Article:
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December 04, 1996 - Image 8

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The Michigan Daily, 1996-12-04

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8 - The Michigan Daily - Wednesday, December 4, 1996

Actors share their
souls in Basement
Arts Burn This'

By Christopher Tkaczyk
Daily Arts Writer
It has been said that the greatest writ-
ing comes from deep within writers,
and that what they write from their
hearts is what is most true. To get deep
inside, writers must go beyond any
boundaries set by their personal lives.
To share their greatest fears and tri-
umphs with their readers, writers have
to be willing to present their dreams
and, experiences. Often, writers have
reservations about what they should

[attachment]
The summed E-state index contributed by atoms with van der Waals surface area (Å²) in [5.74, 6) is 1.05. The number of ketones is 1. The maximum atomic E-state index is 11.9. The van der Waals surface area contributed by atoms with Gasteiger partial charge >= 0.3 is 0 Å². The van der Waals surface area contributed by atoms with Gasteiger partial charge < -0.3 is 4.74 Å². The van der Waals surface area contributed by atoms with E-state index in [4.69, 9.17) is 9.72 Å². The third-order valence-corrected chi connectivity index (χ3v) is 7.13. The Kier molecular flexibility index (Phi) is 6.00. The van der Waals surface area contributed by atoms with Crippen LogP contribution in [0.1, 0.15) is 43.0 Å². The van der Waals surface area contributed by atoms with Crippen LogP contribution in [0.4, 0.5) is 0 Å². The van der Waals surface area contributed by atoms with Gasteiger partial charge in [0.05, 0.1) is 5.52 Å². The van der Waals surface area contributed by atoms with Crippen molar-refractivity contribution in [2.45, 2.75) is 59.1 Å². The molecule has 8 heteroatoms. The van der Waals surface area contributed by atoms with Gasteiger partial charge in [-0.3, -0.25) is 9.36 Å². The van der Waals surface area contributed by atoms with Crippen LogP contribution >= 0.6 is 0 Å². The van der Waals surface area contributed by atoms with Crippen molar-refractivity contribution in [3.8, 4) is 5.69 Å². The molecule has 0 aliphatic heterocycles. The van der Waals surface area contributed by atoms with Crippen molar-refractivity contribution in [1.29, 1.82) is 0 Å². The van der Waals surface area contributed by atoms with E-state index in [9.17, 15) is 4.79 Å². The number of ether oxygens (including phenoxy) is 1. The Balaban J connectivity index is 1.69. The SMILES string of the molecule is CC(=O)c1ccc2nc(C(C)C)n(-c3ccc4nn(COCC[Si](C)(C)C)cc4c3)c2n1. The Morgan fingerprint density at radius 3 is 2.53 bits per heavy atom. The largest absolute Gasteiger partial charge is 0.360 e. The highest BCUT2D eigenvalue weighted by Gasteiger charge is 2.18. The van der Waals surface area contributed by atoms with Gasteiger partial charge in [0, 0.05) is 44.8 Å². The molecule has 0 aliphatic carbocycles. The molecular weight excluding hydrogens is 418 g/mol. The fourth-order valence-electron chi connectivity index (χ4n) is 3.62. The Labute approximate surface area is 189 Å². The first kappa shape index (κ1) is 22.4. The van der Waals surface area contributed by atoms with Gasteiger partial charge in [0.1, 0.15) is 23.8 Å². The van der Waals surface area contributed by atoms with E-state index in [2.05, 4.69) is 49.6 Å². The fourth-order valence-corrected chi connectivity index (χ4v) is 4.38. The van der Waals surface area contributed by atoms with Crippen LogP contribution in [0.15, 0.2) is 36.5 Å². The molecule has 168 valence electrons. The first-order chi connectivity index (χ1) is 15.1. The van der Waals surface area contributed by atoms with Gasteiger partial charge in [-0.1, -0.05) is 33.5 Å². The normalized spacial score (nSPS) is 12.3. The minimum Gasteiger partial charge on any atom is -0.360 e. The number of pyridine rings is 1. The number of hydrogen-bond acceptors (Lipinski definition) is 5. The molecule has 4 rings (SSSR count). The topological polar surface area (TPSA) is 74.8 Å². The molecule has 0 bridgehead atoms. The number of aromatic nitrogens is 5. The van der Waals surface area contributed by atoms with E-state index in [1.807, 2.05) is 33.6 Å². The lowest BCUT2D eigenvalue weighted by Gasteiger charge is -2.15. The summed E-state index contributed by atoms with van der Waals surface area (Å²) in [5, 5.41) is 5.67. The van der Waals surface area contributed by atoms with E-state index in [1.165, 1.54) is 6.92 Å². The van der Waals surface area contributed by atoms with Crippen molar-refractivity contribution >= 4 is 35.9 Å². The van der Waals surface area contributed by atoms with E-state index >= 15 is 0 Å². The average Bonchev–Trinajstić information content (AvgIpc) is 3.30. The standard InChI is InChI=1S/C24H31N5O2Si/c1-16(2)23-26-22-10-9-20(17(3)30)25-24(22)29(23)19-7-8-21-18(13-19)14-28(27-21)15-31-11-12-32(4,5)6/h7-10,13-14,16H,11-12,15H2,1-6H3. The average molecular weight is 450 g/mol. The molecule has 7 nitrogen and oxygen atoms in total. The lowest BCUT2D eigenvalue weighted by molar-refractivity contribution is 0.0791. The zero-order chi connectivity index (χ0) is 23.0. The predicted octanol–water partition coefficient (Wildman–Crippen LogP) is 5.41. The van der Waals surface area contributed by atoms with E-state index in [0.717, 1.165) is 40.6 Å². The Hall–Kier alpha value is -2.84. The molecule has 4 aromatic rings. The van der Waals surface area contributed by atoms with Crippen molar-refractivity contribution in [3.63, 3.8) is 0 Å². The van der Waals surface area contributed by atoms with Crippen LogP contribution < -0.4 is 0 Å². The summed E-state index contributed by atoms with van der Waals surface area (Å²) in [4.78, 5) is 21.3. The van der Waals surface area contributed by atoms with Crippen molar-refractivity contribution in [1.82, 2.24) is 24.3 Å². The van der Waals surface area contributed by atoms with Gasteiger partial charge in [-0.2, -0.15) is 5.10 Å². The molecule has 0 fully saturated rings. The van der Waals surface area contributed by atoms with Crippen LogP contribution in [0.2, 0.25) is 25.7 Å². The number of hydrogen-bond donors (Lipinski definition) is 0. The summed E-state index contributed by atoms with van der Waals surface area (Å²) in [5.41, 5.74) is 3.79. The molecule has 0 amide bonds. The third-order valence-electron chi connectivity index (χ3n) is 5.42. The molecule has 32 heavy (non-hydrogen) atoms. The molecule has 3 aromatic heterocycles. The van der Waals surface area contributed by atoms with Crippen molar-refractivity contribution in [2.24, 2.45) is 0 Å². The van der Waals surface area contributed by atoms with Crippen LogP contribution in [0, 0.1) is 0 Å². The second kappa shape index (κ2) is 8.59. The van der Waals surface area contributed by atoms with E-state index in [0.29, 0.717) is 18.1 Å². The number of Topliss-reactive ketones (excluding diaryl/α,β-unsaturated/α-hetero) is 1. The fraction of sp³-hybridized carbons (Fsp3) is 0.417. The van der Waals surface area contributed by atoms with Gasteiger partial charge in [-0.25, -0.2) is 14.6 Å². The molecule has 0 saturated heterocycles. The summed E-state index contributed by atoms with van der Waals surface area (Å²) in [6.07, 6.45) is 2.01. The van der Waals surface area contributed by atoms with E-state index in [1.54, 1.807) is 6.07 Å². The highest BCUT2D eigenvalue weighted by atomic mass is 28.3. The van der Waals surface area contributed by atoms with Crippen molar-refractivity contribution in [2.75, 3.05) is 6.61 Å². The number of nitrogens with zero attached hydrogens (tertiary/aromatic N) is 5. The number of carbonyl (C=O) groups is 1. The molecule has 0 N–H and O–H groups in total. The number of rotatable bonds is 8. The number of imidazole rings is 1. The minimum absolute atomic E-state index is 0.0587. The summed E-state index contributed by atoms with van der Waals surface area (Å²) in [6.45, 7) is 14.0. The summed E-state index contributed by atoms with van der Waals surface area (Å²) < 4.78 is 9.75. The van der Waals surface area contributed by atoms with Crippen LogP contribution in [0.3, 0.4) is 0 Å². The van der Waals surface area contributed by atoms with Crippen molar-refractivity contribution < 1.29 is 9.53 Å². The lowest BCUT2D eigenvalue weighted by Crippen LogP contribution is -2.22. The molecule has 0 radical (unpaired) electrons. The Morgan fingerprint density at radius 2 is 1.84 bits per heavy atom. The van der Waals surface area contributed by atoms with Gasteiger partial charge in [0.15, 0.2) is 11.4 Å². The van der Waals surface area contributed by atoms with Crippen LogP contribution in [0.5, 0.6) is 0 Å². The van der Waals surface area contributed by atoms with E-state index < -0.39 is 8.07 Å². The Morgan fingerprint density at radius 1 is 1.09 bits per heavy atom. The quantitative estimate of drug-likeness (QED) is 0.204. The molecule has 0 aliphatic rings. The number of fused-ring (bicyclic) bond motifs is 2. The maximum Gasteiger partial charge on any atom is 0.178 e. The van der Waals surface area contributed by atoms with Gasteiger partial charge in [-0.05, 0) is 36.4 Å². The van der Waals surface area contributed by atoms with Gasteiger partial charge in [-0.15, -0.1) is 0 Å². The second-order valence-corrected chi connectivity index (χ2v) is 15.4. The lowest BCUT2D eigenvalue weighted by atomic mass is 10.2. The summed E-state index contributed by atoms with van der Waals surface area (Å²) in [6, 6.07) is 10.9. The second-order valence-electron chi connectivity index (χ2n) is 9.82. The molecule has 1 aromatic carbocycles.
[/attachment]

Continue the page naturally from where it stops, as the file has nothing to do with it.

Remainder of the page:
divulge to their readers. As a result,
writers may destroy some of their great-
est writing
because they feel
,that what they
PRI
have written is j R
too personal to be
shared. Tomor
This is the case at 7 p
with Lanford in the Frieze Bu

E
rro~
.m.
ildi

Wilson, a play-
wright whose masterpiece about the
s hardships of being an artist is coming
this weekend to Basement Arts.
Wilson's play, "Burn This," was written
as a response to how artists who put so
much of their own lives into their cre-
atye product can ultimately destroy
themselves emotionally. It is a work of
ar that lets its audience in on the cre-
ative process and all that goes into it.
The greatest and most interesting
fact behind this play lies within the title
itself. During an interview with The
Michigan Daily, the director of "Burn
This," Allison Tkac, a School of Music